Although we might complain about the eyesore of fly tipping, these days most of our rubbish and waste is disposed of in a properly coordinated manner, and the majority of areas enjoy a clean bill of health.
However, in days of yore it was a completely different story and the burgeoning industrial towns of the Black Country were as far away from a green and pleasant land as you could possibly get.
We could have picked out any town within the region to describe the insanitary and lifethreatening circumstances under which our ancestors lived in the 1800s. But since photographs supplied by Tony Roper, some of which appeared on the back page of Bugle 1077, have already given us a glimpse of life at hospitals in West Bromwich back in the 1920s and ’30s, we have used some more from his collection to illustrate the early days of the town’s public health.
At the onset of the 19th century life could be grim, but as the century progressed there were improvements to public services and the introduction of hospitals.
Because of the lie of the land West Bromwich fared better than most other Black Country towns in terms of sanitation during the industrial age.
Although it was mentioned in the Domesday Book of 1086, it remained fairly small until the growth of industry encouraged a massive increase in population.
Much of the old town was located on sloping ground and, together with good soil, this facilitated adequate drainage.
But with a population boom and the expansion of industry, it wasn’t long before West Bromwich, like a lot of other towns, had a public health problem.
In 1868 the town appointed its first medical officer of health, but commissioners in 1882 considered the job hadn’t been taken seriously enough in those initial years, and the town had a lot of catching up to do.
As late as 1874 West Bromwich had no proper public buildings, no decent street lighting, was totally unpaved, with atrocious road surfaces without any drainage, and the death rate was high.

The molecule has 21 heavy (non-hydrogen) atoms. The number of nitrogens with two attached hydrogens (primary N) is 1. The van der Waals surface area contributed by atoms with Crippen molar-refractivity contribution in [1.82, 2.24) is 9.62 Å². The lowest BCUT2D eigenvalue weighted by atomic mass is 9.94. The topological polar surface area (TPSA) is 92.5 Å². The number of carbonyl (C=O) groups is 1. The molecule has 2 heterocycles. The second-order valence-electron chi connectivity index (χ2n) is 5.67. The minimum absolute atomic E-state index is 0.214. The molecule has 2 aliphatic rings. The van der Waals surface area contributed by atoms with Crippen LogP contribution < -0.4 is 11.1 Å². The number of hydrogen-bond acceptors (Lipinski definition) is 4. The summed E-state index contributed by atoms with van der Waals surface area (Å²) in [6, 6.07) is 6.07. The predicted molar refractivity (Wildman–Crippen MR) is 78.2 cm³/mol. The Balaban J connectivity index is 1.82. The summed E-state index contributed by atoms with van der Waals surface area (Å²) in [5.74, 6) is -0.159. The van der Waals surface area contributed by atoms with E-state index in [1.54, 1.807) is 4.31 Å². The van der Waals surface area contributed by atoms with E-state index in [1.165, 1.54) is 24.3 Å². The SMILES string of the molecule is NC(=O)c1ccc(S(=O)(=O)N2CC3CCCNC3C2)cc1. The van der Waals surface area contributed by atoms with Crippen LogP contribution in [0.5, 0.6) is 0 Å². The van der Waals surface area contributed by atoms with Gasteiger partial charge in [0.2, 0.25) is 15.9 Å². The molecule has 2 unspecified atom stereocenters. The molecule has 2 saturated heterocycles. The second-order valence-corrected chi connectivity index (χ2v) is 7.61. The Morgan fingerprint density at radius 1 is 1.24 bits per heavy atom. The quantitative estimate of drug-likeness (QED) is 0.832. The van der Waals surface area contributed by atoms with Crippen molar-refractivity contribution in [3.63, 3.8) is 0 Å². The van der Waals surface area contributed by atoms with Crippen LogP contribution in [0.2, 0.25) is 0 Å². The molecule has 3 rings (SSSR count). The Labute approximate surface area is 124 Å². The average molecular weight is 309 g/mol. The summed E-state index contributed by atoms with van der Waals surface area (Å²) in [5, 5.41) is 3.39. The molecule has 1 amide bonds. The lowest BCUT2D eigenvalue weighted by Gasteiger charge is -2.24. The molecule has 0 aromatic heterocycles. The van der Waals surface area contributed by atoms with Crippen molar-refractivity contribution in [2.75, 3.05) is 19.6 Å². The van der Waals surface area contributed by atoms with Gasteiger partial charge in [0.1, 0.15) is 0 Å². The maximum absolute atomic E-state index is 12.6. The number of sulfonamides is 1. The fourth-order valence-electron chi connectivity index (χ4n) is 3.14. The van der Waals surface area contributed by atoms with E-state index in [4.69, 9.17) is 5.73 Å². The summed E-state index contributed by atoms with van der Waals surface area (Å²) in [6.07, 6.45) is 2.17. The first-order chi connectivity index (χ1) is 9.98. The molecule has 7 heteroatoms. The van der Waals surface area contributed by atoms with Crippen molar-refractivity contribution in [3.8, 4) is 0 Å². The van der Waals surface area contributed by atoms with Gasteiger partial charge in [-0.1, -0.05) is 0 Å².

The people of West Bromwich suffered during the cholera epidemic of 1832 and as a result a temporary board of health was set up, and a hospital was opened in the former Revivalist Chapel in Spon Lane. The board found that although the streets of West Bromwich were wide and well laid out, they lacked drainage of any kind, stagnant pools were in abundance, and there were often accumulations of refuse. The majority of the houses where the poor of the community lived were generally built in courts, back-toback, with two to four rooms per house and perhaps one privy to every five or six houses.
There was no official arrangement for cleaning the courts, but the privies were at least emptied by the night-soil men. Due to bad drainage, a poor water supply, and widespread pig-husbandry, the prevalence of germs, especially typhus and smallpox, was widespread.
In 1890 the large scale replacement of privies with water-closets had begun, and in 1903 a new sewage treatment works was built at Friar Park, with a smaller one located on the Newton Road.
In 1875 only 16 in 100 West Bromwich houses had a piped water supply, the remainder relied on wells, but ten years later most had water on tap.
Hospitals began to be established, and the District Hospital, a plain red brick building in Edward Street, was built 1869- 71 to a design by Martin and Chamberlain of Birmingham.
It had originated in the Provident Medical Dispensary in the High Street, which opened in 1867.
As described in Bugle 1077, the Hallam Hospital in Hallam Street, originally part of the West Bromwich workhouse, became an infirmary in the 1920s and in recent years became Sandwell General, one the biggest hospitals in the Black Country.